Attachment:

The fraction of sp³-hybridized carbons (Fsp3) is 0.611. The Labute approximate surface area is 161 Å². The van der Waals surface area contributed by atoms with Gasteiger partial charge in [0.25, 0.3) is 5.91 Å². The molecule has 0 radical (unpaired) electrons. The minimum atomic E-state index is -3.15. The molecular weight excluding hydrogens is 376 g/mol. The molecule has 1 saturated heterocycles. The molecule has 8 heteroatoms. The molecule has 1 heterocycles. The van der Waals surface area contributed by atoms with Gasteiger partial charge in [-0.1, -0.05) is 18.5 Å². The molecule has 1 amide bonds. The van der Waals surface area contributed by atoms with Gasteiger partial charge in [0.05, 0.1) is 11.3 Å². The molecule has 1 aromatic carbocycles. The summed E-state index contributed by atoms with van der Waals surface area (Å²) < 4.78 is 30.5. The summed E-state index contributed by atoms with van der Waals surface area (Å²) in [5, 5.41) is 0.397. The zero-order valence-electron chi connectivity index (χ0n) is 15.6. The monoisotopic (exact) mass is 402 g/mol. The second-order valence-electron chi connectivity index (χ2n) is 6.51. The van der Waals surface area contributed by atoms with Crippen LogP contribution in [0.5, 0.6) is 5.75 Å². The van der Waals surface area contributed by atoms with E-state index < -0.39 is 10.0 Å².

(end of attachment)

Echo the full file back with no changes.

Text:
The fraction of sp³-hybridized carbons (Fsp3) is 0.611. The Labute approximate surface area is 161 Å². The van der Waals surface area contributed by atoms with Gasteiger partial charge in [0.25, 0.3) is 5.91 Å². The molecule has 0 radical (unpaired) electrons. The minimum atomic E-state index is -3.15. The molecular weight excluding hydrogens is 376 g/mol. The molecule has 1 saturated heterocycles. The molecule has 8 heteroatoms. The molecule has 1 heterocycles. The van der Waals surface area contributed by atoms with Gasteiger partial charge in [-0.1, -0.05) is 18.5 Å². The molecule has 1 amide bonds. The van der Waals surface area contributed by atoms with Gasteiger partial charge in [0.05, 0.1) is 11.3 Å². The molecule has 1 aromatic carbocycles. The summed E-state index contributed by atoms with van der Waals surface area (Å²) < 4.78 is 30.5. The summed E-state index contributed by atoms with van der Waals surface area (Å²) in [5, 5.41) is 0.397. The zero-order valence-electron chi connectivity index (χ0n) is 15.6. The monoisotopic (exact) mass is 402 g/mol. The second-order valence-electron chi connectivity index (χ2n) is 6.51. The van der Waals surface area contributed by atoms with Crippen LogP contribution in [0.5, 0.6) is 5.75 Å². The van der Waals surface area contributed by atoms with E-state index < -0.39 is 10.0 Å².